Tomorrow I leave for Gaighat out in the Eastern Terai with Ajaya who is a member of NESPEC. I have finally met Ajaya who I have been in contact with for months now and am now looking forward to understanding NESPEC’s various campaigns. I will be focusing on farmer’s land rights, an issue that I will certainly be learning a lot about. Over 90 percent of Nepal’s population is involved in agriculture, thus rights and advocacy of farmers is extremely important. It is their livehood yet many have no land which means no food for their families.
I arrived almost two weeks ago in Kathmandu with much excitement to learn and work in Nepal. My days have been filled with wandering around the city aimlessly, shopping in Thamel, the backpacking tourist district, visiting beautiful Polkhara and researching the development work here as well. The senses are on constant over load with the chaotic sounds and smells of the street. Kathmandu is a city filled with immense poverty everywhere. The begging child on the street who is hysterically crying asking for water or money, the stray dogs desperate and the families passing time with their hands out are all the faces of great despair that I now have on my mind. The poverty is not only an individual level but also throughout the city. There are power outages daily and I am lucky if I can get a call out on my mobile. The common phrase, “everything is taking for granted back home” is entirely understated.
I am continuously filled with guilt with being a foreigner on my first step outside the guesthouse every morning. I get frustrated and want to help, yet then the controversial questions arise with giving out money. My privilege has never been so apparent with the color of my skin and by the clothes I am wearing. The same question that persists in the back of my mind and has initiated my career in development is, “Why was I born in such a wealthy country, why me?” I hope through this fellowship I will be able to tell stories of those who could never get their voice heard and realize that through understanding and empathy I can be of some sort of help.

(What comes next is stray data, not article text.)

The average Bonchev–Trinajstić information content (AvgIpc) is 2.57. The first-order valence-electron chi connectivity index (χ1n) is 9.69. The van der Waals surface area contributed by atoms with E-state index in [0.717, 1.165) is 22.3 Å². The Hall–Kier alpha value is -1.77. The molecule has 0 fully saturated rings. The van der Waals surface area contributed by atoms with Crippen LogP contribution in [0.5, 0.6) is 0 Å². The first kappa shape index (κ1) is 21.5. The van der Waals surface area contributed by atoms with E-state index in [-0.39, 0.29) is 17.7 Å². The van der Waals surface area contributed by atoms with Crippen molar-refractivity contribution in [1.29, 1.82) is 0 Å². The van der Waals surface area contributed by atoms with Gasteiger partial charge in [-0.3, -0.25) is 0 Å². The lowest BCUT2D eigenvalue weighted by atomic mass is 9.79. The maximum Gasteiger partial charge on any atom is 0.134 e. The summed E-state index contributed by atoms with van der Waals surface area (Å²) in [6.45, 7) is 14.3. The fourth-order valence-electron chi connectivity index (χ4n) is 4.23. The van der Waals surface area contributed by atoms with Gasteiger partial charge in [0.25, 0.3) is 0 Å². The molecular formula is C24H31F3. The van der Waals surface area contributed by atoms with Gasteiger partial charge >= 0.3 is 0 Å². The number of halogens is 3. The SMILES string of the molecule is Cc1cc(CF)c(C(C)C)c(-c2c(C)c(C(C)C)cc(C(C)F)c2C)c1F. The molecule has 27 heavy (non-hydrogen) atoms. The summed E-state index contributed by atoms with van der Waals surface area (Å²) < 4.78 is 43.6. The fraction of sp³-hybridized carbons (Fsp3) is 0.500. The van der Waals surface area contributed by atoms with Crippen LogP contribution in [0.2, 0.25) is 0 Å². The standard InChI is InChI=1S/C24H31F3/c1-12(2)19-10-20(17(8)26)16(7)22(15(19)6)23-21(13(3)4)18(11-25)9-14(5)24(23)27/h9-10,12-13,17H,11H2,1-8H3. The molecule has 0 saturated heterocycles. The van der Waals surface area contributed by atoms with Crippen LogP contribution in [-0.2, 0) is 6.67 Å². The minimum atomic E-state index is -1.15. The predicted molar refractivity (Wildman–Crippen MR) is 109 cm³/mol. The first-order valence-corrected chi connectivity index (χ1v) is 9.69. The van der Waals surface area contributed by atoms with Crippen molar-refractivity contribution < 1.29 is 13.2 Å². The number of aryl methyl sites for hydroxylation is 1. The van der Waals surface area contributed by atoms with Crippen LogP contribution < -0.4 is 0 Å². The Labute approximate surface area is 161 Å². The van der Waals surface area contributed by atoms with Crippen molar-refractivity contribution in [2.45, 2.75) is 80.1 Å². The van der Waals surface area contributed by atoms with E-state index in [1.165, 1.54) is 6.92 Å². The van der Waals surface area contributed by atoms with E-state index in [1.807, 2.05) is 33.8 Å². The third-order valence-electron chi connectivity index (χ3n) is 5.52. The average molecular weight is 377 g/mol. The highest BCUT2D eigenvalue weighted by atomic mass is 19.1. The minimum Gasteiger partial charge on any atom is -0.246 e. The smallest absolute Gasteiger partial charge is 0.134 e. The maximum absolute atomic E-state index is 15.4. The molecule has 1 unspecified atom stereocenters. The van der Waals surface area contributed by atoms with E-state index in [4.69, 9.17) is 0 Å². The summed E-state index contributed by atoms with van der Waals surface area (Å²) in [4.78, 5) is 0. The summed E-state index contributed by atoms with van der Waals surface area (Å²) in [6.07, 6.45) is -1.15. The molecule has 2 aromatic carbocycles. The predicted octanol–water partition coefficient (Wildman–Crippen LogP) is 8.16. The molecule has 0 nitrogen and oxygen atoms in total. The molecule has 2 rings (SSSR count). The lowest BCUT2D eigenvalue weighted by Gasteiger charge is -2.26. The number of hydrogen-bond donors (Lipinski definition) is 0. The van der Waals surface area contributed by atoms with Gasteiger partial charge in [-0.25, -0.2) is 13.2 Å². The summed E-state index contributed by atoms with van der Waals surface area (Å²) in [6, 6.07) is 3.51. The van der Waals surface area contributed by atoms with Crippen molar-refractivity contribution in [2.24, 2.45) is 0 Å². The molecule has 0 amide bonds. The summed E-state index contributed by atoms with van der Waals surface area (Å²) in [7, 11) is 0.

I could have been born anywhere, that age-old statement I believe for me is the catalyst alone to propel me to work here. I owe it to oppressed people or anywhere when asked for help. My power and privilege that being an American holds is staggering to think about and I hope that everyone reading this will get a chance to see themselves differently in a developing country.
My trip here has been very tumultuous at times and other moments have been filled with pure joy, especially with meeting people here and getting to know a vastly different culture. Yesterday, Jessica, another AP Peace fellow and I went to Patan, a small town right outside of the city to see the famous Dubar Square there. It was a beautiful site to see with the ancient temples and it was after a Hindu festival that morning. There was an open-air market with all kinds of fruit, shoes, colorful saris and endless bracelets. Friends and families were walking around slowly. The slowness in their walk surprises me since their driving is much faster and very aggressive, one of the countless contradictions in this culture. Saturday is their only day off, as Nepalese work six days a week so it’s a great day to explore the city.
I have decided to go out to the Terai, to Gaighat after some hesitation for many reasons. My life will drastically change from my now comfortable Kathmandu life to an area that rarely sees foreigners. The future ahead is unknown of what my work will entail and filled with many emotions. My new family awaits me with much less pollution in a green land. I will celebrate my 26th birthday on a bumpy roller coaster ride out to my new home for the next few months. Good karma I hope will come tomorrow morning with no bandhas, what they call strikes here. More to come shortly with pictures when a better internet connection hopefully.
Posted By Morgan St. Clair
Posted Jul 12th, 2009